In C, there is a small key set of types. The rest are variations, modifiers, arrays and other such low-level data structures. The keywords for these types are int, char and float.
Types in C
When we wish to store an integer, we use an integer type, usually int. ints have at least 16 bits. Many platforms have 32-bit ints. There is also long int, which is guaranteed to have at least 32 bits. short ints have at most 16 bits, just like regular ints. However, often int is made to be longer, so short int is used when conserving memory is important.
All these integer types are signed, meaning that they can hold both positive and negative values. There is an corresponding unsigned type that only holds nonnegative values. However, they can hold larger values in the same number of bits. Using the keyword unsigned yields an unsigned type. For example, unsigned int is a unsigned integer type of at least 16 bits. The keyword signed can also be used, but is redundant.
When conserving memory is even more important, we can pack an assortment of 1-bit, 2-bit, and 3-bit values into a structure using bit_fields. (Or we can use the bit-manipulation instructions to manually pack and unpack bit fields from a standard "char" or "int".)
When we wish to store a single character or byte, we use a character type. The C name for this type is called char. chars always use one byte each. char can also be used to store integers small enough to fit in a byte.
Since char is an integer type, it is important to know whether it is signed or unsigned. However, compilers are allowed to make them either. If you want to guarantee that your character variable is signed or unsigned, use the type signed char or unsigned char. Unlike char, these types are guaranteed to be either signed or unsigned, according to their names.
char arrays are often used to store human readable strings of alphabetic language like English; a common use is the filename, the user login name, and the password. char arrays are often used to store user input, which may need to be manipulated : the common expectation is that a character string ends with a null character which has a value of 0 or zero. Because arrays are either defined dynamically using malloc() , or more conveniently, in scope on the stack , with something like
where maxbuf is a constant or define of say, 512, a string of say 522 characters ending with a zero character on the 523rd character can write into 523-512=11 characters following the space allowed for buff on the stack, and if the stack grows backwards, so that before buff was allocated the program counter that stored the current address of the program before the function was called was pushed onto the stack, and this was going to be used at the end of the function to return to the instruction following the call to the function, an attacker could change the return address to a loader code within buff to load a malicious program and run it. This buffer overrun attack can usually be avoided if functions which copy buffers without a length limitation such as strcpy are replaced by functions which specify maximum buffer length like snprintf() , or any use of strcpy is preceded by a length check with strlen(), and strcpy not called if the length is greater than the allocated space minus 1 (for the null character to be stored ).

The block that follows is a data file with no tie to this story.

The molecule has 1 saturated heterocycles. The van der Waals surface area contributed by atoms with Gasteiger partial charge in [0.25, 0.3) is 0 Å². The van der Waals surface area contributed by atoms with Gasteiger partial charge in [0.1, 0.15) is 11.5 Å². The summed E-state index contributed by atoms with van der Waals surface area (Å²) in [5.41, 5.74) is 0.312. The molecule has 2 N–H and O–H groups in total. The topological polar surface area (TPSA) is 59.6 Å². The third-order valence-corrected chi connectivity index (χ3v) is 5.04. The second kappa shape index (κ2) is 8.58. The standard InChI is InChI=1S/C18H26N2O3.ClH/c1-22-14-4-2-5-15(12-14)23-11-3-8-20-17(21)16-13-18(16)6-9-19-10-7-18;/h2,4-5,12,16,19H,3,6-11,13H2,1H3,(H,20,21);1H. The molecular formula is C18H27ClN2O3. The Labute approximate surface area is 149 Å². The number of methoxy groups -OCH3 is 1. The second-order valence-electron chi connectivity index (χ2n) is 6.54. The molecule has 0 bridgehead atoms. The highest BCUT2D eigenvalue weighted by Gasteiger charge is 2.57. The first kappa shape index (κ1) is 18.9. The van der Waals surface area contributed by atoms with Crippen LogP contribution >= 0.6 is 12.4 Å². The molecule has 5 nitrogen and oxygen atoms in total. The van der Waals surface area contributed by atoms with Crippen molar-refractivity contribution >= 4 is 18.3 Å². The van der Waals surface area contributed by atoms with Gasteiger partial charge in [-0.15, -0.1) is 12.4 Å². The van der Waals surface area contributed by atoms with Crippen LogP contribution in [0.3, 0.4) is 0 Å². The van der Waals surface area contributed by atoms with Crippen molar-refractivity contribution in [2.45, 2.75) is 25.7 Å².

When we wish to store a floating-point (non-integer) value, we can use the types float, double, and long double. These differ only in the precision and range that they provide. A float generally has 32 bits and a double 64. long double might be bigger, but it could just be the same as double.
There is a special type called void. You are not allowed to have variables of type void. There are various uses of void, one of which is as a return type for functions that don't need to return an actual value. void did not exist before it was introduced in the 1989 ANSI C standard. However, there should be no need to worry about its not being available unless you use a really old compiler (in which case, upgrade).
There is no fundamental predefined string type in C. Strings in C are more complicated (they are arrays of chars), requiring manual handling, and we will deal with them later.
All type declarations using the above simple types follow a standard format
- type_name variable_name;
where type_name represents one of the C type names, and variable_name would be replaced by the programmer with a name for the variable. According to the C standards there are a few restrictions on variable names. A variable name:
- must be at least one character long
- must be less than some maximum character length. 32 on some systems, 256 on others, and probably everything in between on yet others.
- must start with a letter
- must be composed of letters, numbers and/or the underscore character
- must not contain spaces
- must not be equal to reserved words such as "int", "char", "float", et cetera. Any keyword used for the C language itself is off-limits.
- is case sensitive. This means that "NUMBER", "number", "Number", "numbeR", and "NuMbEr" are all different variables.
For example, if we want to declare a variable called number and of type int, we write
- int number;
In C, all declarations are terminated by semicolons just as if they were statements. If we wish to declare a number of variables of the same type, we can write a comma separated list of variable names after the type. For example:
- int variable1, variable2, variable3;
which declares all variable1, variable2, and variable3 to be of type integer.
Some C programmers use
enum to declare an enumerated type.
These enumerated types are useful when we build switch case statements.
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